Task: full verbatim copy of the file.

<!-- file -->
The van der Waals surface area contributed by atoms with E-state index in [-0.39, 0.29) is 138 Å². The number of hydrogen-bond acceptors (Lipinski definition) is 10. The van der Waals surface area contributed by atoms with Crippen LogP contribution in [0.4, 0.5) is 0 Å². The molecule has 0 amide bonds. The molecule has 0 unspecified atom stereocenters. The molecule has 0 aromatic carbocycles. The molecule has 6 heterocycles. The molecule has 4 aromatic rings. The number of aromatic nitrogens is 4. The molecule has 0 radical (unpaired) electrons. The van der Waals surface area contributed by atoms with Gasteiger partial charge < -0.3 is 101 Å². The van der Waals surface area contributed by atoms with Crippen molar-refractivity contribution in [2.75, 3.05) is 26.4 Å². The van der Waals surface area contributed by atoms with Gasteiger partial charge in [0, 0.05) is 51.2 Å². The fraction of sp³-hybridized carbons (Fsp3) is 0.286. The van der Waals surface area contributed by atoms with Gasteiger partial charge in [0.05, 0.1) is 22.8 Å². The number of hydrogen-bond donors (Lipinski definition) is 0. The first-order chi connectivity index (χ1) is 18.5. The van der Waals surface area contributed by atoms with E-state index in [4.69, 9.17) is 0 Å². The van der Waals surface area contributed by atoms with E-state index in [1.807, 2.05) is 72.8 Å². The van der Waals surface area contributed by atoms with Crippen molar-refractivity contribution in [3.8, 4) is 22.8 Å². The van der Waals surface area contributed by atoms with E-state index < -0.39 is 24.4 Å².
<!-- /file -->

The van der Waals surface area contributed by atoms with E-state index in [-0.39, 0.29) is 138 Å². The number of hydrogen-bond acceptors (Lipinski definition) is 10. The van der Waals surface area contributed by atoms with Crippen LogP contribution in [0.4, 0.5) is 0 Å². The molecule has 0 amide bonds. The molecule has 0 unspecified atom stereocenters. The molecule has 0 aromatic carbocycles. The molecule has 6 heterocycles. The molecule has 4 aromatic rings. The number of aromatic nitrogens is 4. The molecule has 0 radical (unpaired) electrons. The van der Waals surface area contributed by atoms with Gasteiger partial charge < -0.3 is 101 Å². The van der Waals surface area contributed by atoms with Crippen molar-refractivity contribution in [2.75, 3.05) is 26.4 Å². The van der Waals surface area contributed by atoms with Gasteiger partial charge in [0, 0.05) is 51.2 Å². The fraction of sp³-hybridized carbons (Fsp3) is 0.286. The van der Waals surface area contributed by atoms with Gasteiger partial charge in [0.05, 0.1) is 22.8 Å². The number of hydrogen-bond donors (Lipinski definition) is 0. The first-order chi connectivity index (χ1) is 18.5. The van der Waals surface area contributed by atoms with E-state index in [4.69, 9.17) is 0 Å². The van der Waals surface area contributed by atoms with E-state index in [1.807, 2.05) is 72.8 Å². The van der Waals surface area contributed by atoms with Crippen molar-refractivity contribution in [3.8, 4) is 22.8 Å². The van der Waals surface area contributed by atoms with E-state index < -0.39 is 24.4 Å².